Discharge from the Service?

[Of Special Interest to Young People]

"Now that the war is over, I want to get out of the service."

This thought is often expressed by service men and women. The statement is intended to mean that the terrible human conflict being over, the individual is desirous of being discharged from the branch of the armed forces to which he or she is assigned. But it would be wise for us to re-examine the statement to see whether it harbors any subtle implications.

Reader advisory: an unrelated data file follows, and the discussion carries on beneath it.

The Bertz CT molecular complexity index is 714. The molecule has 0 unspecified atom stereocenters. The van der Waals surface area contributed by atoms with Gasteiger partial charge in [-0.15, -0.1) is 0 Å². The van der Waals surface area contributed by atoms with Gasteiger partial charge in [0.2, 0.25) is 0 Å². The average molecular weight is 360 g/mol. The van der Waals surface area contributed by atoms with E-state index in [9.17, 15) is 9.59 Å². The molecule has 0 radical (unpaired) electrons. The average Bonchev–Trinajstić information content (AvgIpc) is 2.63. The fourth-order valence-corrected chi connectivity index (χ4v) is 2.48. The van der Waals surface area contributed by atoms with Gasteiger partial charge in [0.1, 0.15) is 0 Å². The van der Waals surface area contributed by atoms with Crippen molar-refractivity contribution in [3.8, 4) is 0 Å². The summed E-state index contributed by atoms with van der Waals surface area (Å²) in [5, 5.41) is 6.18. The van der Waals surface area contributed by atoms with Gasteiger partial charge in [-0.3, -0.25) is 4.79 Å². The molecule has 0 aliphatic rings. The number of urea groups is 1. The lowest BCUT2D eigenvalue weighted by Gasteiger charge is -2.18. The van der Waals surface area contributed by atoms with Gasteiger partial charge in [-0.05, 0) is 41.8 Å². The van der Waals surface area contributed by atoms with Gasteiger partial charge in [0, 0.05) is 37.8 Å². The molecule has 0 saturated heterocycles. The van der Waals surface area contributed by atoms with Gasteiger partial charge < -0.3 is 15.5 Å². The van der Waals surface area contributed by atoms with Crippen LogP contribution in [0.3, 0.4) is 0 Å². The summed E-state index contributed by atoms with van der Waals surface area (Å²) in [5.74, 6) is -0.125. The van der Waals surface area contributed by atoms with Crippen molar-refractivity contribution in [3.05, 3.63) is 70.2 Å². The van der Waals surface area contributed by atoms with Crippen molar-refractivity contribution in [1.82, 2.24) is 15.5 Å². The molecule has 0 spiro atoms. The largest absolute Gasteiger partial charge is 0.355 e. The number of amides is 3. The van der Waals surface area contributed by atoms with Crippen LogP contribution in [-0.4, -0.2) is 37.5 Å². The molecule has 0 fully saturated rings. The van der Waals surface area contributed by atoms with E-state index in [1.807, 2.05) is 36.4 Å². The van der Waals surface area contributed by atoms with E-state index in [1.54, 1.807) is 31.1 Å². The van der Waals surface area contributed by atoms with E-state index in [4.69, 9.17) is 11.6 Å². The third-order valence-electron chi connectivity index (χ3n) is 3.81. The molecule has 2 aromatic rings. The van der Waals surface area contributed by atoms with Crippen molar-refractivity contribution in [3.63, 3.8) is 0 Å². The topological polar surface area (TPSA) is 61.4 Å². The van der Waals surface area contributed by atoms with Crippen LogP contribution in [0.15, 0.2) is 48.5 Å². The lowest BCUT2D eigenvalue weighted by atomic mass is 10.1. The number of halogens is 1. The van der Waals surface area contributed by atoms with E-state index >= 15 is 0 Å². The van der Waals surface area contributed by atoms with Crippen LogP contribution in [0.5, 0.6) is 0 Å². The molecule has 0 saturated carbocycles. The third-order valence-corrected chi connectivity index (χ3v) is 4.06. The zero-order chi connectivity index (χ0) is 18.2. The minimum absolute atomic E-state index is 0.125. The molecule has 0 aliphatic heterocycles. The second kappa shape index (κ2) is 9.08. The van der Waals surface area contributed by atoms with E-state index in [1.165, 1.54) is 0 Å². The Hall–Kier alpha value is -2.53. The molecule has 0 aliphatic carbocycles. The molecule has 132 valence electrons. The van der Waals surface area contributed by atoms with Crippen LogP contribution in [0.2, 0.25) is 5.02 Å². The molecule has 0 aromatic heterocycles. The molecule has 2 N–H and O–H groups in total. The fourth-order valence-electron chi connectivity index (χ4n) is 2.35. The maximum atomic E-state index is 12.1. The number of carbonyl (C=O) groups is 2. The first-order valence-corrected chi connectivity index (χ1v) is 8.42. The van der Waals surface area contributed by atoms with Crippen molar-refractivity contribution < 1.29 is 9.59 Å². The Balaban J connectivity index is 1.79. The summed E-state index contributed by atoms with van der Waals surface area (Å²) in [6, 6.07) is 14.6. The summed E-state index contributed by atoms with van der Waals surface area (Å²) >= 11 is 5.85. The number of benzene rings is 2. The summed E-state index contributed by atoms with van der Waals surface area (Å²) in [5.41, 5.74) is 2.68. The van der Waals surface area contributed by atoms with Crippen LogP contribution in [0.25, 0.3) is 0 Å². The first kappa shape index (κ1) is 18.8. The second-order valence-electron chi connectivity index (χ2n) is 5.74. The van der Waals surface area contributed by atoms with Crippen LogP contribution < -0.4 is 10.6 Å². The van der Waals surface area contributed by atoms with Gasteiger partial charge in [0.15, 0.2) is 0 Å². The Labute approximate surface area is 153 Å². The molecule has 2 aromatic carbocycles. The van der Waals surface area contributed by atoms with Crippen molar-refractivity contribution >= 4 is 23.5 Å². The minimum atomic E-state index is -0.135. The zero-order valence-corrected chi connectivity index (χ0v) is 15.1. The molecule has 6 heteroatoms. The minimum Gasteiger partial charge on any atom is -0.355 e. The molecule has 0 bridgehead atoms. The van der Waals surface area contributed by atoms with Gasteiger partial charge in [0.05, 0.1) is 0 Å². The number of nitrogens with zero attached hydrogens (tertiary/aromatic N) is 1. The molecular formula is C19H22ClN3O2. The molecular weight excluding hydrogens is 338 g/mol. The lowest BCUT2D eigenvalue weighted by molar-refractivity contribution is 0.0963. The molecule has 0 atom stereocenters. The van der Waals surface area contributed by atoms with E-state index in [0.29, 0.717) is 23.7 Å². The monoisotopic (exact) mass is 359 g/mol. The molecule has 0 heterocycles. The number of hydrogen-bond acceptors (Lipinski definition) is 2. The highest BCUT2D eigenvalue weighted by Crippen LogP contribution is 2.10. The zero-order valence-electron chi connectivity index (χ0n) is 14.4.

For instance, does the statement mean. "Now that the physical struggle is over, there is little need to struggle further with the belief in materiality"? Are we accepting headlines of uprisings, strikes, hunger, disease, international unrest as the normal evidences of a world at peace? Are we to be indifferent to the spiritual needs of the as yet materially-minded world? If we find ourselves answering "Yes" to these questions, then we have accepted a treacherous fallacy in the words, "Now that the war is over." We are crying, "Peace, peace; when there is no peace."

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Right Interpretation
March 23, 1946

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